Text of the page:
Feeling Anxious? Try This!

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As I write this, my phone sits approximately four inches to my left, my iPad rests behind me in my bag, while a Gmail tab sits idle on my screen, and notifications pop up from my Outlook nonstop.

As a result of the constant stimulation, I’m not calm or focused. I bet many of you can relate to the exact same thing.

The problem is not necessarily technology but the way in which we interact with it. We are always reachable which makes us anxious and overworked.

I remember learning after sometime that my best friend slept with her phone on vibrate. “But what if it’s an emergency, what if something happened, and you couldn’t be contacted?!” I asked, a feeling of panic, unable to be reachable for my loved ones at all times.

Fast forward a year later to the beauty that is the “Do Not Disturb” mode and I was able to embrace being “left alone” in a whole new way. Like clockwork every night from 9pm to 6am “do not disturb” does it’s work letting me relax, focus, and get ready for bed without being interrupted in anyway. It sounds small, but these actions create a huge impact on our ability to unplug, unwind, and center on the person we forget most about: ourselves.

As Kezia Weir shares in her experiment for ELLE magazine, “I Broke Up With My iPhone For Two Weeks and This Is What Happened,” the impact of parting with our phones can do wonders in the mental, emotional, and physical arenas.

For one, we sleep better.

In addition to straining our eyes, looking at image to image, swipe after swipe, the light hinders our ability to fall asleep, instead telling our brains to wake up. What’s more, is our electronic devices emit a blue light, which even further suppresses melatonin levels (that stuff that helps us fall asleep), taking even longer to fall asleep.

The addiction to our phones is real. From the mindless habit of typing in “Facebook” as soon as we open a browser without even realizing it, to the constant refreshing to see how many new “likes” we’ve received. The problem is these habits take attention away from ourselves and pin our mind to other people, ideas, trends, values, and more.

No one needs to check their email every five minutes (unless you’re a secret agent), yet we find ourselves having to respond to every email the moment a message pops up. Any expert in productivity and leadership would tell you the more you check your email, the less you get done.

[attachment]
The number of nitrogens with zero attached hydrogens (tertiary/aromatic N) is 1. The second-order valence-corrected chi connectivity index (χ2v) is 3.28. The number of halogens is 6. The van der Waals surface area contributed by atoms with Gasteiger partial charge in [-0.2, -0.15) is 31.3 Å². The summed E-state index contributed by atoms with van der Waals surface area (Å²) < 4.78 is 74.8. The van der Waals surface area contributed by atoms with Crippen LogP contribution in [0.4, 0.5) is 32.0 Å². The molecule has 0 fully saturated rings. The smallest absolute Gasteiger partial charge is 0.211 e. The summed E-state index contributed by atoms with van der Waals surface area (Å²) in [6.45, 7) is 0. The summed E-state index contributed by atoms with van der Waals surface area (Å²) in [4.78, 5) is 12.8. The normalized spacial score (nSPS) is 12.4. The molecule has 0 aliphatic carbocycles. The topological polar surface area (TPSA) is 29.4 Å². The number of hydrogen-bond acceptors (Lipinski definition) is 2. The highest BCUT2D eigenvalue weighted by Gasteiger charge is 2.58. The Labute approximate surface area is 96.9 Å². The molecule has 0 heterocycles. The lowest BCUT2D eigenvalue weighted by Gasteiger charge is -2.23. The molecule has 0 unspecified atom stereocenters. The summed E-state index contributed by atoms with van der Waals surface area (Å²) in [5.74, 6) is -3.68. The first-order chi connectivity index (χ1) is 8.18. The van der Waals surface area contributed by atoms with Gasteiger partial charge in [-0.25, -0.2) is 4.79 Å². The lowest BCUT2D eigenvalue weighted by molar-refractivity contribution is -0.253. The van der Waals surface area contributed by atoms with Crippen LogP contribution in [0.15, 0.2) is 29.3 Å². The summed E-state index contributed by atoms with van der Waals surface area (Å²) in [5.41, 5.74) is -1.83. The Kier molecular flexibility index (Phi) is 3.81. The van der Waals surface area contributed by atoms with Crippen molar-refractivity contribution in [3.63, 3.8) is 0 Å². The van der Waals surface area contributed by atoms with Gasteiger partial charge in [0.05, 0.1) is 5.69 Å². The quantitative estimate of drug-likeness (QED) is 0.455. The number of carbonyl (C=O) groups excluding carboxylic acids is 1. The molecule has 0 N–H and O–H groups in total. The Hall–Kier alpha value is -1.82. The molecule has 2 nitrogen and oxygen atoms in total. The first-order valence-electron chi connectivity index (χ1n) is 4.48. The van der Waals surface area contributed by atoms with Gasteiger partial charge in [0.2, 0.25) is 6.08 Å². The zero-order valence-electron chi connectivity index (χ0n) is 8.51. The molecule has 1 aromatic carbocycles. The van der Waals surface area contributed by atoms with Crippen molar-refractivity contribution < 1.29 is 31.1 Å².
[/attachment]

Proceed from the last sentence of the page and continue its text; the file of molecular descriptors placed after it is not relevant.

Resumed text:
A 2013 survey reported that three-quarters of employees typically respond to email within one hour. As Kostadin Kushlev and Elizabeth W. Dunn wrote for The New York Times Sunday Review, they found a significant decrease in stress for workers who only checked email minimally (three times a day). Less frequent email checking allow people to do less multi-tasking which allows them to complete tasks more efficiently.

While we may not be ready to dive deep and completely get rid of our smart phones for long periods of time, simply taking more breaks away can provide similar, beneficial results. At the end of her two-week experiment, Weir said, “The upshot? Better sleep! Less anxiety! A general sense of pleasure with the world and my part in it!”

So if you’re searching for some ways to get started, consider these options:

  • Check your phone less
  • Utilize the serenity that is “Do Not Disturb”
  • Keep the Instagram scrolling and Tinder swiping out of your nightly routine
  • Slow down with the email and aim to only log on three times a day

If you adopt these actions you’ll sleep easier, be happier, feel less stressed, and most of all you’ll live your days to their fullest.

This article by Eve Stern was originally posted on Her Agenda’s website. It is reposted with the permission of the Her Agenda team.

Her Agenda is an award-winning inspiration and information hub for ambitious millennial women providing the best resources found online to motivate them to reach their full potential. Recently named a top website for millennial women by Forbes.com, their content-driven resource portal attracts driven women and gives them the tools to become accomplished women. Her Agenda curates, collects and creates the latest news, events, career advice, jobs, workshops, panels and conferences to help women with their careers. Her Agenda also features interviews with powerful, successful women to offer direct advice from their career journey to their readers. For more, visit www.HerAgenda.com.

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